The best results of anaerobic digestion were obtained when forest residues with 2-mm particle size were treated with 85% NMMO for 15 h, resulting in a methane yield of 0.17 ± 0.020 NmCH4/kgVS. This is an improvement by 152% compared with the yield of 0.07 ± 0.007 Nm3 CH4/kgVS measured from untreated forest residues (Fig. 1A). The decrease in NMMO concentration to 75% contributed to a lower methane yield of 0.13 ± 0.051 Nm3 CH4/kgVS after 3 h of treatment. In contrast, longer pretreatment time did not necessarily lead to a higher biogas yield (Fig. 1A). Treatment of forest residues with larger particle sizes of 4 and 8 mm resulted in methane yields of up to 0.10 and 0.05 Nm3 CH4/kgVS, respectively. This was to be expected because decreasing the particle size increases the surface area, which will in turn lead to better enzymatic degradation (Taherzadeh and Karimi 2008; Teghammar et al. 2012).

To verify the significance of differences between the methane yields obtained from untreated vs. treated samples, a statistical analysis using t-test was performed on data showing the best performance i.e. 2 mm particle size. The results showed that the enhancement in the accumulated methane production after the treatment was significant when pretreatment time of 15 h was applied in both dissolution (85% NMMO) and swelling (75% NMMO) mode (p-value 0.001 and 0.005, respectively) (Fig. 1A and Table 2). Whereas, applying pretreatment time of 7 h, showed significant effect only in the case of dissolution mode (85% NMMO), p-value 0.003 (Fig. 1A and Table 2). The 3-h pretreatment did not cause any significant increase in the accumulated methane production in any cases.

Table 2. Evaluation of significant differences between the accumulated methane yields of untreated vs. pretreated samples of 2mm particle size

Fig. 1. Accumulated methane yield during 50 days of anaerobic digestion of untreated and NMMO-pretreated forest residues expressed as Nm3 CH4/kgVS (A) Initial digestion rate determined as the mean of the methane production per day during the first 12 days of the digestion period expressed as Nm3 CH4/kgVS/day (B).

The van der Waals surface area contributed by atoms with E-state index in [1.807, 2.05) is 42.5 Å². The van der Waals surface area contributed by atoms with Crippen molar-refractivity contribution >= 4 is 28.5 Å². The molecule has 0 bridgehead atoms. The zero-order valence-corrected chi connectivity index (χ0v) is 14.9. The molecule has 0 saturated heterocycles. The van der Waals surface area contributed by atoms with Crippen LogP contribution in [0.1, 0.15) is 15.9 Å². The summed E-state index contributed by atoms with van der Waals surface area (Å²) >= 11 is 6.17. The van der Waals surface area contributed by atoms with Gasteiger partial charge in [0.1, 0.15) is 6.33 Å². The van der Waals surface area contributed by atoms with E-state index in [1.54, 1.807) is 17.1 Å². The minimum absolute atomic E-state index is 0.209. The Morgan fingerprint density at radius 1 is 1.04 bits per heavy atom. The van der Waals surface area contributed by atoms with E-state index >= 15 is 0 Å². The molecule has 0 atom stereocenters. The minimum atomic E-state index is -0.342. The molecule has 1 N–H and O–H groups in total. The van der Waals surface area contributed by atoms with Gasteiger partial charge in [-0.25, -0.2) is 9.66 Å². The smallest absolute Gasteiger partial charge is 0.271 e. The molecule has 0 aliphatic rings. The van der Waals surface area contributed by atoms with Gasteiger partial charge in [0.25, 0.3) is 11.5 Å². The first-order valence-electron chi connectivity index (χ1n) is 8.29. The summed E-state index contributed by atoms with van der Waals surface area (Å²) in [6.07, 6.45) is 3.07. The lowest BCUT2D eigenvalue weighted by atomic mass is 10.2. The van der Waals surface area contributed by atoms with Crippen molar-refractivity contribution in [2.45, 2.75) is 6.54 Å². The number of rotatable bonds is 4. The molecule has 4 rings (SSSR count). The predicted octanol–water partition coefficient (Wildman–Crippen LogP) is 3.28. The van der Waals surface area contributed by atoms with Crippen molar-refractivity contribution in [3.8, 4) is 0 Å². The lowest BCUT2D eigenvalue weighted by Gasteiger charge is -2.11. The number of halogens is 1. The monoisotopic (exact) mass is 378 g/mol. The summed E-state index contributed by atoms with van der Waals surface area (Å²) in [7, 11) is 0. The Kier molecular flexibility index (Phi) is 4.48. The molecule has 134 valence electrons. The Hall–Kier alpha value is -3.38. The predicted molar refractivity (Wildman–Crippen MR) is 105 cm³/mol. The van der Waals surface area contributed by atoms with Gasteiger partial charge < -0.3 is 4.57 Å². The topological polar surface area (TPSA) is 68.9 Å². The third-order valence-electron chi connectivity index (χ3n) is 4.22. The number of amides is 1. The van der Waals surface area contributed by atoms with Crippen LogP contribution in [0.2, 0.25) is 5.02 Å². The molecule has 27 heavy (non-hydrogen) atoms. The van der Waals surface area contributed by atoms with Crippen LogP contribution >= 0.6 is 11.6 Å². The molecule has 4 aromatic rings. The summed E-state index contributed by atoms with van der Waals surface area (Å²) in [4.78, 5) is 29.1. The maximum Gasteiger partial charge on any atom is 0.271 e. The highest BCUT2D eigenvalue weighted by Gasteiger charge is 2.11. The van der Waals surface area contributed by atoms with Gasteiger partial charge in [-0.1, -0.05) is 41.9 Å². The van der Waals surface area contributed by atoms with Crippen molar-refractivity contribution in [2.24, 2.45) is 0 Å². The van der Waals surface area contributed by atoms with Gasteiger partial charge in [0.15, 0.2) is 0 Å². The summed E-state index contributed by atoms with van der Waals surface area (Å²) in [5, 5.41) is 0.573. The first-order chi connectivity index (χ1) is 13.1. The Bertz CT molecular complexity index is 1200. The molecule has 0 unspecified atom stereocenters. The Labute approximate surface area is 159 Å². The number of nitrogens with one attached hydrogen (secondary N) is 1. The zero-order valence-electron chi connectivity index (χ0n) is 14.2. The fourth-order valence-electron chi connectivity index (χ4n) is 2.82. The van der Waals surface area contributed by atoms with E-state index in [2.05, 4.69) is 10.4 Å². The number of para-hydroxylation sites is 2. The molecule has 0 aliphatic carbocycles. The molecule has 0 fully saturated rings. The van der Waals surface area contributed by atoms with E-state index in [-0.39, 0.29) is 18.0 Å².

These results indicate that changes in the structure of highly crystalline cellulose in cellulose dissolution and swelling without dissolution are completely different processes (Jeihanipour et al. 2009; Zhang et al. 2006). The dissolution mode of NMMO pretreatment was more successful because the hydrogen bonds and weak van der Waals forces between cellulose chain molecules break in this mode of action. Once these forces are broken during the dissolution, the chains are free to rearrange themselves. Subsequently, when NMMO is removed, the cellulose chains can create new bonds in a less crystalline state. However, in cellulose swelling mode, the gross structure of the cellulose remains unchanged, even though significant physical changes resulting in an increase in the sample volume by uptake of the NMMO take place (Zhao et al. 2007).

The initial reaction rates were determined as the means of the methane production per day during the first 12 days of the incubation period and are presented in Fig. 1B. Again, the highest digestion rate of 0.012 Nm3 CH4/kgVS/day was achieved when forest residues with 2-mm particle size were treated with a higher concentration of NMMO (85% w/w) for 15 h.

For larger particle sizes (i.e., 4 and 8 mm), however, a long lag phase was observed (data not shown). This might be due to the low efficiency of the NMMO pretreatment on larger particle sizes for reducing the highly crystalline cellulose. Weimer et al. (1990) reported that the presence of highly crystalline cellulose in digestion may lead to much longer lag time compared to amorphous cellulose. Their explanation for this phenomenon was that the cellulolytic microorganism may attach more rapidly to and/or more readily recognize the amorphous cellulose than the crystalline cellulose (Weimer et al. 1990, 1991.